Questions? Please email firstname.lastname@example.org
The Guidebook contains written contributions from the Honorable Judge John F. Dean, formerly Special Trial Judge of the U.S. Tax Court and current Dean of the Faculty at the Tax Law Institute; Professor Joni Larson, formerly a Tax Litigator in the IRS Office of Chief Counsel, Distinguished Author and past visiting lecturer at the Tax Law Institute; Jim Chapman EA, Lecturer Emeritus and Director of Federal Tax Research at the Tax Law Institute and Chairperson of the Board of Directors of the Hawaii Federal Tax Clinic; and Rod Monger EA Ph.D, '21 Tax Bar Applicant.
The United States Tax Court is a specialty court that exclusively hears tax law cases. The U.S. Tax Court hears tax deficiency cases - cases in which the IRS asserts that the taxpayer has underpaid his or her tax liability. Prepayment of the proposed tax deficiency is not a prerequisite to litigating in Tax Court.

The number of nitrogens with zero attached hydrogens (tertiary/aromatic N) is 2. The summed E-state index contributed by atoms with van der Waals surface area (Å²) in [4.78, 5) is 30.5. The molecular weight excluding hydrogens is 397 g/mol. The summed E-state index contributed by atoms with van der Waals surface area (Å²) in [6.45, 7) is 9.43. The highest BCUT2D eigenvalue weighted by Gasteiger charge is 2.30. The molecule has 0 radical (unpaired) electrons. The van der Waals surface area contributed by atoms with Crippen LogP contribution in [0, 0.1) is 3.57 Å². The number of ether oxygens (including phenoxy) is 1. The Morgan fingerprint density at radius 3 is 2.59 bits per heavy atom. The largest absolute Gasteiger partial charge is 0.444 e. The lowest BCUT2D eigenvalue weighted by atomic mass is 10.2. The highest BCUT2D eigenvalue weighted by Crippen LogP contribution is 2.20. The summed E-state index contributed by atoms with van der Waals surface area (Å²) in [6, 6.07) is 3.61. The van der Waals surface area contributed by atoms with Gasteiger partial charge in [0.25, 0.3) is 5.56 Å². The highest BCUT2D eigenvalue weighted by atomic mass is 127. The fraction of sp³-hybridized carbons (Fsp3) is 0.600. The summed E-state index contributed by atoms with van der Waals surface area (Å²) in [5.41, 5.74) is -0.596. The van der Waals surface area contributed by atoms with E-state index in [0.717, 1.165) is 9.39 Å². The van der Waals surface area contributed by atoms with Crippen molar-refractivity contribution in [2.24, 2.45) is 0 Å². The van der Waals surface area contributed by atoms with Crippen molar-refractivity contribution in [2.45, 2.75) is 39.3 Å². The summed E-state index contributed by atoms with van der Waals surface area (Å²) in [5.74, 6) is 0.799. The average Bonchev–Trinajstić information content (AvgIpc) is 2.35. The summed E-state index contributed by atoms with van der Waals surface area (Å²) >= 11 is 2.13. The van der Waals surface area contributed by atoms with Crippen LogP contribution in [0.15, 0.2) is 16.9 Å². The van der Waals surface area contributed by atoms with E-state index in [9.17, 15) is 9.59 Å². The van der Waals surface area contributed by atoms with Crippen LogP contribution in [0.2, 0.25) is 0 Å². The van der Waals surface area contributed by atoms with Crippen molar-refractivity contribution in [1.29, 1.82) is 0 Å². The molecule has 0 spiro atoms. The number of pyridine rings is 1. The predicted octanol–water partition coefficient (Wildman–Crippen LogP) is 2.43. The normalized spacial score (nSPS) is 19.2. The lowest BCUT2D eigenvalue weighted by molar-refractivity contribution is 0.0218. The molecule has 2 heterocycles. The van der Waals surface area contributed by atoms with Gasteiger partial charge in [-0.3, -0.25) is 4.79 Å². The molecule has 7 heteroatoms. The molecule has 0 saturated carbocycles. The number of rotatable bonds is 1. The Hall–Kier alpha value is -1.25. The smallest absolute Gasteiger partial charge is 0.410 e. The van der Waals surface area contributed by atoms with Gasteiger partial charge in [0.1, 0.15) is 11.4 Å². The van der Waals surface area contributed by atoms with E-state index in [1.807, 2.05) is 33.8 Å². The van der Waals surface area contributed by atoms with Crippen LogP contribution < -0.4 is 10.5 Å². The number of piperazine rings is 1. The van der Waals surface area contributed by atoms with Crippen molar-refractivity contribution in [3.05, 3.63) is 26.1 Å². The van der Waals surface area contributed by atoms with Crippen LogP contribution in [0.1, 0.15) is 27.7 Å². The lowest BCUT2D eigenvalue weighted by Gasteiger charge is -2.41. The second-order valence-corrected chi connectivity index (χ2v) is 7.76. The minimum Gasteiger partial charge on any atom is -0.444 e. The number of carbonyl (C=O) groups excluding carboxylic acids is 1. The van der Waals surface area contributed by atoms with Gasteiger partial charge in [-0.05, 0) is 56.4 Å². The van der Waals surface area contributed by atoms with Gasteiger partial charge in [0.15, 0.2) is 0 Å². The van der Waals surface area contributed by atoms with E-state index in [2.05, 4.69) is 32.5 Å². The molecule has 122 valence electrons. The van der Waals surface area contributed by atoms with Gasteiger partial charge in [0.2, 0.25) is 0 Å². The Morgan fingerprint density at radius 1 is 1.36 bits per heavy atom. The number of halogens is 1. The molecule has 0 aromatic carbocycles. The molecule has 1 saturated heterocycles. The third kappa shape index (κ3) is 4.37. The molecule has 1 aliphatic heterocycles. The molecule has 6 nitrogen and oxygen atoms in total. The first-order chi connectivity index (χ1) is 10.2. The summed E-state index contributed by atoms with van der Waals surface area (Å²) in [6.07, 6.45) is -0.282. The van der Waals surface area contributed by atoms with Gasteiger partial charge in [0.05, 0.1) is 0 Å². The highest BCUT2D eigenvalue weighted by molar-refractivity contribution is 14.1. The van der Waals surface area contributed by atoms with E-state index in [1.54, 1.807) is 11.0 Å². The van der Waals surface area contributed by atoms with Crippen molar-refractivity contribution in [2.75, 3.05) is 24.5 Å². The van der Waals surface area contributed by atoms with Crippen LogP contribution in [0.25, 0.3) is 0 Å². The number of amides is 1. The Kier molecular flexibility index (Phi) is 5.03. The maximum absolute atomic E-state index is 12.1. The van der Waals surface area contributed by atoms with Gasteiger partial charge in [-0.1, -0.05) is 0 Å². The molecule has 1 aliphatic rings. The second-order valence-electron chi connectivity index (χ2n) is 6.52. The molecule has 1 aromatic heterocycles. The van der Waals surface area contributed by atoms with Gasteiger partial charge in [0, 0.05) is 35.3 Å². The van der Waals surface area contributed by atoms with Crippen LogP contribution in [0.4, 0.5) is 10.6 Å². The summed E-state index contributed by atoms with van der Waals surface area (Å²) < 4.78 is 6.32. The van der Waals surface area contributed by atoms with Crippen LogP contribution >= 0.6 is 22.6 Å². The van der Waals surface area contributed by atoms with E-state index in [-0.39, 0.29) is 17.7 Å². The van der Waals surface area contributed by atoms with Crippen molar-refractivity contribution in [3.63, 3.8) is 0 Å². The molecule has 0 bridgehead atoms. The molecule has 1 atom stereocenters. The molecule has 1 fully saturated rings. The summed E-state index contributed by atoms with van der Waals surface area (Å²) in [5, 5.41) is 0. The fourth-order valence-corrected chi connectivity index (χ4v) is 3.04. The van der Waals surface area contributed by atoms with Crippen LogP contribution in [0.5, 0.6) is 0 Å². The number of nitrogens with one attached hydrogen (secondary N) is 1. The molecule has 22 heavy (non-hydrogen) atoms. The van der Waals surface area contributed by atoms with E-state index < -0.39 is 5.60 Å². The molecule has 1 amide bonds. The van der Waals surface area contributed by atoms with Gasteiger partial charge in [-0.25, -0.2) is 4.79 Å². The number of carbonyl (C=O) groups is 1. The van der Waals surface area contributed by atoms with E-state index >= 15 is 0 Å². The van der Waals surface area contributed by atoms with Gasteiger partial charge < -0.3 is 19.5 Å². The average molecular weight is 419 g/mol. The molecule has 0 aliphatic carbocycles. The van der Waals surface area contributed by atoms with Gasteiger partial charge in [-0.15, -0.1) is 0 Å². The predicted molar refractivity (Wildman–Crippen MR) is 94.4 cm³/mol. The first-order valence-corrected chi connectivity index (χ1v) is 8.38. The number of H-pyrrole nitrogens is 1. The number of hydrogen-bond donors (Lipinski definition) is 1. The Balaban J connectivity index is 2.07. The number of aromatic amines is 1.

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Copyright © 2001-2022 Tax Law Institute Inc. - All Rights Reserved. The Tax Law Institute is an IRS Approved Provider of Continuing Professional Education (CPE), RS7E4, in Federal Tax Law and U.S. Tax Court Litigation and Trial Practice. TLI is authorized to prepare federally-authorized tax professionals who may claim the federally authorized tax practitioner privilege. Under the law, the term "federally authorized tax practitioner" (FATP) means an individual authorized under Federal law to practice before the Internal Revenue Service where the practice is subject to Federal regulation under 31 U.S.C. § 330. The Tax Law Institute has entered into an agreement with the Internal Revenue Service, to meet the requirements of 31 C.F.R., § 10.6(g), covering maintenance of attendance records, retention of program outlines, qualifications of instructors, and length of class hours. This agreement does not constitute an endorsement by the IRS as to the quality of the program or its contribution to the professional competence of the enrolled individual. Send mail to - Registered Agents Inc. for the Tax Law Institute Inc. - 1717 N Street, N.W., Ste. 1, Washington, D.C. 20036. Telephone +1.202.403.0599.